THREE EXHIBITIONS SHOWCASE THE AMERICAN ARTIST’S PIONEERING CONTRIBUTIONS TO FEMINIST AND PERFORMANCE ART
by Edward M. Gómez
Martha Wilson is well known internationally as the founding director of Franklin Furnace Archive, one of the pioneering, so-called alternative-space art institutions that emerged in New York in the 1970s to promote performance art and avant-garde art forms that were new and fresh, and for which there were no familiar labels.
Wilson is also an accomplished performance and visual artist in her own right. Although her work had been known among a certain community of contemporary artists, over the past decade or so, thanks to several high-profile traveling or gallery exhibitions, the scope and impact of her art and ideas have become better known to broader audiences and to the larger, international art establishment.
As the Zeitgeist’s pulse-takers like to say, right now, Martha Wilson is having a moment.
Starting this month, Wilson’s work will be showcased in Martha Wilson à Halifax, 1972-1974 (Martha Wilson in Halifax, 1972-1974), a solo exhibition at France’s National Museum of Modern Art, which is housed in the Pompidou Center, in Paris. Opening on October 20, it will run through January 31, 2022. This survey will be accompanied by a series of in-person talks featuring the artist and other special events; see “Resources,” below, for more information.
Also in Paris, mfc-michèle didier, a contemporary-art gallery, will present Political Performances and Carte Blanche to Martha Wilson (October 16, 2021 through January 8, 2022), featuring documentation of the artist’s performance-art impersonations of the American first ladies Nancy Reagan and Barbara Bush, and of Tipper Gore, the ex-wife of former U.S. Vice President Al Gore. During their husbands’ periods in office, all of those politicians’ wives became involved in various aspects of the contemporary “culture wars” in the United States. Through her performances, Wilson took on their conservative positions using costume and disarming parody.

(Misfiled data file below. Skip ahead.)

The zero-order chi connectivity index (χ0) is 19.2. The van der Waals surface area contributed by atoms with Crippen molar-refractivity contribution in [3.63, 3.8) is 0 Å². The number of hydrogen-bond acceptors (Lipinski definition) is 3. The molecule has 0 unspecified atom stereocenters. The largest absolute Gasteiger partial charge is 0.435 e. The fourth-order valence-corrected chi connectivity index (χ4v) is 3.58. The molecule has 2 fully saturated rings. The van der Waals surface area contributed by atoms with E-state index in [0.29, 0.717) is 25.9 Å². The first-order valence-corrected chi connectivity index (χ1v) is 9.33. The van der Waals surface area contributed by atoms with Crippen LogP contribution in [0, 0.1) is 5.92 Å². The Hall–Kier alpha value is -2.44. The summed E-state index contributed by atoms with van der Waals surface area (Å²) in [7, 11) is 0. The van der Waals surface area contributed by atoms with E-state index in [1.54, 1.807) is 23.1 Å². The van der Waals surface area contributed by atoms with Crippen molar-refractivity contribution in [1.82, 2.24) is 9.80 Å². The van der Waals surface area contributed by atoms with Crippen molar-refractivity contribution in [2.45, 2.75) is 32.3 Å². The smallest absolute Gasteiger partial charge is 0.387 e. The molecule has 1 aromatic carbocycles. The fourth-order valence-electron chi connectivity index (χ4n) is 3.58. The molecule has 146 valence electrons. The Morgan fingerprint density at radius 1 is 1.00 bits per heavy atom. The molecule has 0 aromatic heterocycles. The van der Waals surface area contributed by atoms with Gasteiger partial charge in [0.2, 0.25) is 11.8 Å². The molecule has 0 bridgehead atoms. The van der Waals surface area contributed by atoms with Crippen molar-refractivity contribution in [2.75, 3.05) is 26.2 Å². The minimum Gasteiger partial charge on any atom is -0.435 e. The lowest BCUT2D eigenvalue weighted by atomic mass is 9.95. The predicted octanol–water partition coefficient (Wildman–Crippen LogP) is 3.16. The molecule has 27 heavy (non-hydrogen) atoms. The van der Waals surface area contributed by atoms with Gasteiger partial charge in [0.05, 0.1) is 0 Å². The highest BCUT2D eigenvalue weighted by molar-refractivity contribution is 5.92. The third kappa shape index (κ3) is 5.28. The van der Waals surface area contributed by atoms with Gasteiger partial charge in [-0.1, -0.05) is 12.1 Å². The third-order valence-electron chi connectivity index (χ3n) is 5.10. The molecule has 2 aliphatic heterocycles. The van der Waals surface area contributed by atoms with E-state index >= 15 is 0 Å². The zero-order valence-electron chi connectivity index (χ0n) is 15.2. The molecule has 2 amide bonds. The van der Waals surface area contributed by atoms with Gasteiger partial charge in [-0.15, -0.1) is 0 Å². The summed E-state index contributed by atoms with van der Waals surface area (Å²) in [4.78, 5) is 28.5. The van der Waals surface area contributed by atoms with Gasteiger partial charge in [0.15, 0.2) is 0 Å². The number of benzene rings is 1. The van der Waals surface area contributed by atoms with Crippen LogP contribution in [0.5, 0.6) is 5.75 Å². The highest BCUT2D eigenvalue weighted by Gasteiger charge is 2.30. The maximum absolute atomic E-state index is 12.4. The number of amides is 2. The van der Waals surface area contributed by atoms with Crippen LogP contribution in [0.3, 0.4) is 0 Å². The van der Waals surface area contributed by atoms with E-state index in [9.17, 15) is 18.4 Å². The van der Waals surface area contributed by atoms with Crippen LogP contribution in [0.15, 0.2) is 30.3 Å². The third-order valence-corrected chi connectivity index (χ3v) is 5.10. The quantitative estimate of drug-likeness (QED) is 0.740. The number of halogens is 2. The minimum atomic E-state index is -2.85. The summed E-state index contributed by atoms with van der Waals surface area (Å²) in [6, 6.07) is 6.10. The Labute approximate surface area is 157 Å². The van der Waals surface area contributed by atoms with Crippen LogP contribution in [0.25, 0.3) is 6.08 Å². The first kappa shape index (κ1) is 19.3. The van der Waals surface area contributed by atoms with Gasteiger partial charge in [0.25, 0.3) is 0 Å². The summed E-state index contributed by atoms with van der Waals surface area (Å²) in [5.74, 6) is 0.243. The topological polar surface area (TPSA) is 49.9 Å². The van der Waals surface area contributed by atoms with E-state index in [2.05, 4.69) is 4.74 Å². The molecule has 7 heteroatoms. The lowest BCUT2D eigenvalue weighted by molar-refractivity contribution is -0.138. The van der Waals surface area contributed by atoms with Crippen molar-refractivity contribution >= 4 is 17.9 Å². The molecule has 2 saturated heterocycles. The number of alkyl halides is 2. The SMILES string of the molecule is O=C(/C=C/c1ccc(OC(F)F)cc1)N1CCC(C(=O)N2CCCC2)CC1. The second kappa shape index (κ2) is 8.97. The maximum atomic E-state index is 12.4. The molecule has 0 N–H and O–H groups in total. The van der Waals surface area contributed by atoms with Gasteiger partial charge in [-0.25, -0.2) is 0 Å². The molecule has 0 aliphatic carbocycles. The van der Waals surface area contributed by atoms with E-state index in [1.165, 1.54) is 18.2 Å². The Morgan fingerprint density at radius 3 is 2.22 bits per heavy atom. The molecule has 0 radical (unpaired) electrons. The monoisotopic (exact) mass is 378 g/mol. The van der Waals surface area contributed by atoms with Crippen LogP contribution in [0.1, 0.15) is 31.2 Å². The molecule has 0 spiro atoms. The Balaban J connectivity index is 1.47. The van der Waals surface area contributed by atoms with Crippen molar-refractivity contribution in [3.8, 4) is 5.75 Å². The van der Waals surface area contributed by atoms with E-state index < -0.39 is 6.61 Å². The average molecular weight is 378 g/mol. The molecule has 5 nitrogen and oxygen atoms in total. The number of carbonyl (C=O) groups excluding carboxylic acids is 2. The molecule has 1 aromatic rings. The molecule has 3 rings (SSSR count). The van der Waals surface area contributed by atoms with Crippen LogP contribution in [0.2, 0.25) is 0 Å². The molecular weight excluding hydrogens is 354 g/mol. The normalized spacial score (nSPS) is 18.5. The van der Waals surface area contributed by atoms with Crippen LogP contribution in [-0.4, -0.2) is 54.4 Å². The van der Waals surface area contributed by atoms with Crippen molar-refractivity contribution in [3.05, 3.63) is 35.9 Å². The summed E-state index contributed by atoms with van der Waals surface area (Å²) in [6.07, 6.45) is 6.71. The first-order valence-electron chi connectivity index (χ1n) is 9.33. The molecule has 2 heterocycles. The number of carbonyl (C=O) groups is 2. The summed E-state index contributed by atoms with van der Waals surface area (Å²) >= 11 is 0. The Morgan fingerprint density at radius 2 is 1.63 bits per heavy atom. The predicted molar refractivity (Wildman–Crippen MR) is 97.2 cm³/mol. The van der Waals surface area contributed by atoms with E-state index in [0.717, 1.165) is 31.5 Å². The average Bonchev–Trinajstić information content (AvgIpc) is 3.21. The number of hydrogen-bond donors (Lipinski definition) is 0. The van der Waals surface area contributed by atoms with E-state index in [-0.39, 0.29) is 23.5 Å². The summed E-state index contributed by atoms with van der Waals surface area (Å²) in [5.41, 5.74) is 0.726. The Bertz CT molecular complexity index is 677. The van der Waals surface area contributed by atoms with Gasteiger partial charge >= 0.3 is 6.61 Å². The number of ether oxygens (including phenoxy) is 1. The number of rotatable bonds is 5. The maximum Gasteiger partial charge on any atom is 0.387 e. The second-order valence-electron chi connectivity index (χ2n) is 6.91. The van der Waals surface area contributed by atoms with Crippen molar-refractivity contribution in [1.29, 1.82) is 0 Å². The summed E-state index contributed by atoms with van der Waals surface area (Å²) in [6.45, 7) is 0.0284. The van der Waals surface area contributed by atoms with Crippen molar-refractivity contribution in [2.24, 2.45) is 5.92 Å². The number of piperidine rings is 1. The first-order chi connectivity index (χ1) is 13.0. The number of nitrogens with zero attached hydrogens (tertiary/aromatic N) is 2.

At mfc-michèle didier, in the role of guest curator, Wilson will also present a selection of works by fellow artists whose ideas, critiques, and attitudes have informed her own and, over the years, have shared formal and thematic dialogs with her own oeuvre. Among the other artists whose works will be included in this “carte blanche” offering: Vito Acconci, Lynda Benglis, Judith Bernstein, Ilona Granet, Barbara Kruger, Suzy Lake, Howardena Pindell, and Carolee Schneemann.
On the occasion of its Wilson exhibition, mfc-michèle didier will publish Journals, excerpts from the artist’s personal writings from the period from 1965 to 1983. In them, her observations about the life and work of an artist who was also developing a vibrant cultural institution overlap with her thoughts about the social-political and cultural climates in the U.S. during the AIDS crisis and about the rise of an aggressive conservative movement whose dubious leader, Ronald Reagan, paved the way for the politics of mendacity, privilege, and institutionalized corruption that would later characterize the Republican Party, culminating in the rise of its neo-fascist cult of Trump.
In a recent interview, Wilson told brutjournal: “My journals were written between 1965, when I graduated from George School, a Quaker high school in Newtown, Pennsylvania, and 1983, after DISBAND, an all-girl punk band of women artists who couldn’t play any instruments, in which I had taken part, had disbanded — in 1982 — and I started performing as ‘Alexander M. Plague,’ and then as Nancy Reagan, Barbara Bush, Tipper Gore, and Donald Trump.”